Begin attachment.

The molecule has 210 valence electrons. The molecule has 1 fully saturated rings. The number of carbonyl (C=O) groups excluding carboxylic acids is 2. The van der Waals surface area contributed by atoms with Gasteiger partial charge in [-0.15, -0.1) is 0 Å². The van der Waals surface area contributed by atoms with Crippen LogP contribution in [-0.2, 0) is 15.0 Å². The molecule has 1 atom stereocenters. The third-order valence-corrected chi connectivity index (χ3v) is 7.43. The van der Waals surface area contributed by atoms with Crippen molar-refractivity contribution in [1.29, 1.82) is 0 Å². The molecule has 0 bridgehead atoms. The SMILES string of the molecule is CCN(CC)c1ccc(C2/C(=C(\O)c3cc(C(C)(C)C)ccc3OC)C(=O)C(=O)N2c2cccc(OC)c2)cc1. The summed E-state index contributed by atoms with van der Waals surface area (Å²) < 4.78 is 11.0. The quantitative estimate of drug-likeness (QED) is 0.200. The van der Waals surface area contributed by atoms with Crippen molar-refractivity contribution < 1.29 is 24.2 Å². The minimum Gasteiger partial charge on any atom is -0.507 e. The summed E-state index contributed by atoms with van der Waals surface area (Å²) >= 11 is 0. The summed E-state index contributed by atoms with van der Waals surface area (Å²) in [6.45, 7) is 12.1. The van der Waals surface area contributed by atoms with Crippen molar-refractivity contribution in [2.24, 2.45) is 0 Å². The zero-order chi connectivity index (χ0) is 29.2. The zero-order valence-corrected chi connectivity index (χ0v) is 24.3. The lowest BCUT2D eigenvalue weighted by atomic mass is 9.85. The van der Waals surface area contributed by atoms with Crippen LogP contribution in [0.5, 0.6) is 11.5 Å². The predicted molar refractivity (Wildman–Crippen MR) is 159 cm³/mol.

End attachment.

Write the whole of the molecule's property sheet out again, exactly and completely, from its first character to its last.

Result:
The molecule has 210 valence electrons. The molecule has 1 fully saturated rings. The number of carbonyl (C=O) groups excluding carboxylic acids is 2. The van der Waals surface area contributed by atoms with Gasteiger partial charge in [-0.15, -0.1) is 0 Å². The van der Waals surface area contributed by atoms with Crippen LogP contribution in [-0.2, 0) is 15.0 Å². The molecule has 1 atom stereocenters. The third-order valence-corrected chi connectivity index (χ3v) is 7.43. The van der Waals surface area contributed by atoms with Crippen molar-refractivity contribution in [1.29, 1.82) is 0 Å². The molecule has 0 bridgehead atoms. The SMILES string of the molecule is CCN(CC)c1ccc(C2/C(=C(\O)c3cc(C(C)(C)C)ccc3OC)C(=O)C(=O)N2c2cccc(OC)c2)cc1. The summed E-state index contributed by atoms with van der Waals surface area (Å²) < 4.78 is 11.0. The quantitative estimate of drug-likeness (QED) is 0.200. The van der Waals surface area contributed by atoms with Crippen molar-refractivity contribution < 1.29 is 24.2 Å². The minimum Gasteiger partial charge on any atom is -0.507 e. The summed E-state index contributed by atoms with van der Waals surface area (Å²) >= 11 is 0. The summed E-state index contributed by atoms with van der Waals surface area (Å²) in [6.45, 7) is 12.1. The van der Waals surface area contributed by atoms with Crippen molar-refractivity contribution in [2.24, 2.45) is 0 Å². The zero-order chi connectivity index (χ0) is 29.2. The zero-order valence-corrected chi connectivity index (χ0v) is 24.3. The lowest BCUT2D eigenvalue weighted by atomic mass is 9.85. The van der Waals surface area contributed by atoms with Crippen LogP contribution in [0.5, 0.6) is 11.5 Å². The predicted molar refractivity (Wildman–Crippen MR) is 159 cm³/mol.